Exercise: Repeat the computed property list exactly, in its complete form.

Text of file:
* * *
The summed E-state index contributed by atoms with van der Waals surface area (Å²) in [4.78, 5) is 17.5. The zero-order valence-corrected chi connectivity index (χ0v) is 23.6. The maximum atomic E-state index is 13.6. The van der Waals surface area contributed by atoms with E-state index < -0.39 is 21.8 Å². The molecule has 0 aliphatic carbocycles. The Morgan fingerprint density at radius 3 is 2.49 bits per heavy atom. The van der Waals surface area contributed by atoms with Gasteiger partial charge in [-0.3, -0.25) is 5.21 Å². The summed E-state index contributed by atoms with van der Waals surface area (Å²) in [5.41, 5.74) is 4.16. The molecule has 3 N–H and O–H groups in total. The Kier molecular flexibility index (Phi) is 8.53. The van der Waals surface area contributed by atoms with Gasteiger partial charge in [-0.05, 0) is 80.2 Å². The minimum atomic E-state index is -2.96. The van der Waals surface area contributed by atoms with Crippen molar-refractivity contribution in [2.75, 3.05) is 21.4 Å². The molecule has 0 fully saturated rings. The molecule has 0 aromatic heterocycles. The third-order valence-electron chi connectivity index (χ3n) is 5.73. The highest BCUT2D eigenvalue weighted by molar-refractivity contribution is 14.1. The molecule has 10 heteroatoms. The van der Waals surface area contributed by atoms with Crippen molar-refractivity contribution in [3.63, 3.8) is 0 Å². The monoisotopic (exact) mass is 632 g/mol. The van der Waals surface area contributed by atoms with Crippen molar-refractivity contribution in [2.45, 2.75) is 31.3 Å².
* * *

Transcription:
The summed E-state index contributed by atoms with van der Waals surface area (Å²) in [4.78, 5) is 17.5. The zero-order valence-corrected chi connectivity index (χ0v) is 23.6. The maximum atomic E-state index is 13.6. The van der Waals surface area contributed by atoms with E-state index < -0.39 is 21.8 Å². The molecule has 0 aliphatic carbocycles. The Morgan fingerprint density at radius 3 is 2.49 bits per heavy atom. The van der Waals surface area contributed by atoms with Gasteiger partial charge in [-0.3, -0.25) is 5.21 Å². The summed E-state index contributed by atoms with van der Waals surface area (Å²) in [5.41, 5.74) is 4.16. The molecule has 3 N–H and O–H groups in total. The Kier molecular flexibility index (Phi) is 8.53. The van der Waals surface area contributed by atoms with Gasteiger partial charge in [-0.05, 0) is 80.2 Å². The minimum atomic E-state index is -2.96. The van der Waals surface area contributed by atoms with Crippen molar-refractivity contribution in [2.75, 3.05) is 21.4 Å². The molecule has 0 fully saturated rings. The molecule has 0 aromatic heterocycles. The third-order valence-electron chi connectivity index (χ3n) is 5.73. The highest BCUT2D eigenvalue weighted by molar-refractivity contribution is 14.1. The molecule has 10 heteroatoms. The van der Waals surface area contributed by atoms with Crippen molar-refractivity contribution in [3.63, 3.8) is 0 Å². The monoisotopic (exact) mass is 632 g/mol. The van der Waals surface area contributed by atoms with Crippen molar-refractivity contribution in [2.45, 2.75) is 31.3 Å².